For the ordered list, all I meant was any java list (i.e. ArrayList or LinkedList) where you put the elements in order, such as 1, 2, 3...100. So, let's go through a concrete example (I'll use my assumption above that the probabilities will add up to 100%):

Choice 1 - 20%
Choice 2 - 30%
Choice 3 - 50%

You could create a list with 2 (generally, n-1 where n is the number of choices) elements: 20, 50 since 1-20 will be choice 1, 21-50 will be choice 2 and choice will be the remaining 51-100. Then select a random number, and let's say it comes out to 25. Find which index in the list corresponds to the number 25, here is some pseudocode:

In this case, randNum would be less than list.get(1) (25 <= 50), so the choice number would be 2. You'll have to be careful with the equals sign (when to use <= vs just <) and when to use 0 based index and 1 based to be sure you're getting the exact values you want, but I'll leave those details up to you.

Also, when you want your program to learn and change the ranges, all it would need to do is change the values in the list.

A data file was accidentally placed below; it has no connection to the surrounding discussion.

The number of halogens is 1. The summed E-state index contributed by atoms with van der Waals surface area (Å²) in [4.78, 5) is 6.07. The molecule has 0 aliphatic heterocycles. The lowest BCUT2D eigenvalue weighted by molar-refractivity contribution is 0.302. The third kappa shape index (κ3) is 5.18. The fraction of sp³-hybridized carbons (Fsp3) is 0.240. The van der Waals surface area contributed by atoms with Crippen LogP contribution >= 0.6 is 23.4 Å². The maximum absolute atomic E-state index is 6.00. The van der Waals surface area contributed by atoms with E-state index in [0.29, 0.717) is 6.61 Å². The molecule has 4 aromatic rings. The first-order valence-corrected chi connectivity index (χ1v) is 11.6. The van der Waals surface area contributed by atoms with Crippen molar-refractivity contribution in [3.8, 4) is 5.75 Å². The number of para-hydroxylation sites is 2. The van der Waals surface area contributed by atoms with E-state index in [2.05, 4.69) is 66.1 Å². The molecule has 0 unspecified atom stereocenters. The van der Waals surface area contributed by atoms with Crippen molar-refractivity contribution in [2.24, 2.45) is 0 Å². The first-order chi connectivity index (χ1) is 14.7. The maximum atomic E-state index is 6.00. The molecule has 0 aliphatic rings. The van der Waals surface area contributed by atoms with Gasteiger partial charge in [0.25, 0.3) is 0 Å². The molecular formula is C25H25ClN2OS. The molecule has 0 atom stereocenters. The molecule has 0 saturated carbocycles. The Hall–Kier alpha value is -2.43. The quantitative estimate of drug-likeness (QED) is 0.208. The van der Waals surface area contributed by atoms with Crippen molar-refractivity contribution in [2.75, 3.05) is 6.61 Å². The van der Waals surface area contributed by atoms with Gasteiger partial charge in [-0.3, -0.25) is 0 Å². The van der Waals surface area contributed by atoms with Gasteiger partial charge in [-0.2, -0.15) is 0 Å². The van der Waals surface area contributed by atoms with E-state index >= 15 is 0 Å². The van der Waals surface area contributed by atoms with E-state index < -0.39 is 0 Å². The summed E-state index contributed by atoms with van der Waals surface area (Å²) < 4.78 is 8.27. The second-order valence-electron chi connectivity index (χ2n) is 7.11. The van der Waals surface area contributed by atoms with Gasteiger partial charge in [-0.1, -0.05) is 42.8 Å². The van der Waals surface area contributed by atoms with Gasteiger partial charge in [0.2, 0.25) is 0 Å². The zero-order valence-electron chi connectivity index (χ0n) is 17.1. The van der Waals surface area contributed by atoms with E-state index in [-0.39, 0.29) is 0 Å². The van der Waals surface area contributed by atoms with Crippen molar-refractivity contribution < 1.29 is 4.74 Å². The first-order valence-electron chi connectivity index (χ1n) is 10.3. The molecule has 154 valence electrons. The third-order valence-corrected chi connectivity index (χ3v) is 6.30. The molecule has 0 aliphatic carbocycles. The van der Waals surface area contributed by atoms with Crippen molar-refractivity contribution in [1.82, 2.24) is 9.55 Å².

Jeff

Joe Lemmer
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• • Jeff, this is an extremely cunning plan and a lot more lightweight (if that's the right expression) than I'd hoped for.

Thank you!

I was thinking that I'd have to use the actual index to hold the value, so I would have had a string at index 20 and another one at index 50 etc and a lot of wasted space in between.

I'm looking forward to putting this into action (although the speed of my implementation will no doubt
end up being measured in geological time).

Cheers again

Joe :-)

Sheriff Posts: 22649
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• • One more advice: use Random.nextInt(int n) instead to create a random number between 0 and n (exclusive).

Joe Lemmer
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• • Thanks Rob I need a new interior decorator. This tiny ad just painted every room in my house purple. Free, earth friendly heat - from the CodeRanch trailboss https://www.kickstarter.com/projects/paulwheaton/free-heat